While the Barclays offer matches ABN Amros strategic vision, the board cant recommend it from a financial point of view, the Amsterdam-based company said on Monday. The 72 billion-euro ($98.3 billion) bid from Royal Bank, Fortis and Banco Santander SA is 9.8% higher than Barclayss offer.
The 183-year-old ABN Amro had backed Barclays since April, in part because the London-based bank plans to keep the Dutch lender intact, while the trio led by Royal Bank intends to carve it up. ABN Amro declined to recommend the Royal Bank-led bid, citing unresolved questions about the proposed break-up of the company, which has operations in 53 countries stretching from Brazil to India.
Its negative for Barclays, but the bottleneck for the consortium remains the same, said Gert-Jaap Kraan, an Amsterdam-based analyst at Theodoor Gilissen Bankiers NV.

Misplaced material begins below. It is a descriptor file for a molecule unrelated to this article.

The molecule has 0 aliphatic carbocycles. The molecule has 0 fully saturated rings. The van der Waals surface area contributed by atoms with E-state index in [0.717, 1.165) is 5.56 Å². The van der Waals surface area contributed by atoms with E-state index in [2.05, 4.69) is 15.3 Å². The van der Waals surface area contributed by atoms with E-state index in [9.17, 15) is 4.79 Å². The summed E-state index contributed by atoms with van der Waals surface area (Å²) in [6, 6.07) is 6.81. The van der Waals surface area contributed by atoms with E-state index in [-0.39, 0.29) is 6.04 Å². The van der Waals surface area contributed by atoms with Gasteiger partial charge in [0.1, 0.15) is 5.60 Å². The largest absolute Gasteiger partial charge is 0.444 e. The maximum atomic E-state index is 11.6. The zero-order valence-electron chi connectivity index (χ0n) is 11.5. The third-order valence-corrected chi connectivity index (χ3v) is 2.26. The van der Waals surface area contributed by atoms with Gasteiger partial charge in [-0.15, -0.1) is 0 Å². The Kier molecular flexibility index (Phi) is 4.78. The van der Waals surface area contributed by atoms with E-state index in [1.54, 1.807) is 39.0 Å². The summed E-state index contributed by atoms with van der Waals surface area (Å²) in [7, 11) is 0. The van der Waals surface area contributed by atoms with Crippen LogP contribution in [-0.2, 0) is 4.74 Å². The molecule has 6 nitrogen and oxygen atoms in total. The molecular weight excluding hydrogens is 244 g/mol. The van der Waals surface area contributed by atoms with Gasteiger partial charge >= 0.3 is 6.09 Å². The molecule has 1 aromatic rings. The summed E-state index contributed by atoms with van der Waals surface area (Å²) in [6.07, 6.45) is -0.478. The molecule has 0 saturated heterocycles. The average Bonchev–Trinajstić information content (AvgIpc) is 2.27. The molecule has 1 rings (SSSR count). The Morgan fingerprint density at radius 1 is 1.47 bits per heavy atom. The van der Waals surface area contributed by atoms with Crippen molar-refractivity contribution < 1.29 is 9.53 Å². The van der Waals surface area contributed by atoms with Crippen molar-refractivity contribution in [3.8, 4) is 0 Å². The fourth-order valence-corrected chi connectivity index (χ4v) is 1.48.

The Dutch bank reported a 7.1% decline in second-quarter profit to 1.13 billion euros, after earnings a year earlier were boosted by the sale of a stake in a Hungarian bank. Profit matched analysts estimates. ABN Amro shares rose 20 cents, or 0.6%, to 35.10 euros, bringing gains this year to 44%. The stock is the best performer this year on the 65-member Bloomberg Europe Banks and Financial Services Index. Barclays and Royal Bank each slipped 0.6% in London.
Barclays chief executive officer John Varley, in a statement, said the bank recognises that it is difficult for the boards of ABN Amro to make a clear recommendation. He said Barclays remains confident its offer delivers the value, stakeholder benefits and certainty that will allow the boards to support a recommendation in due course.
Barclays sweetened its offer on July 23, adding a cash component amounting to 37% of the bid, after lining up as much as $13.5 billion of investments from China Development Bank and Singapores Temasek Holdings Pte. The bid from Royal Bank, Santander and Fortis, which is 93% cash, started last week and runs through October 5.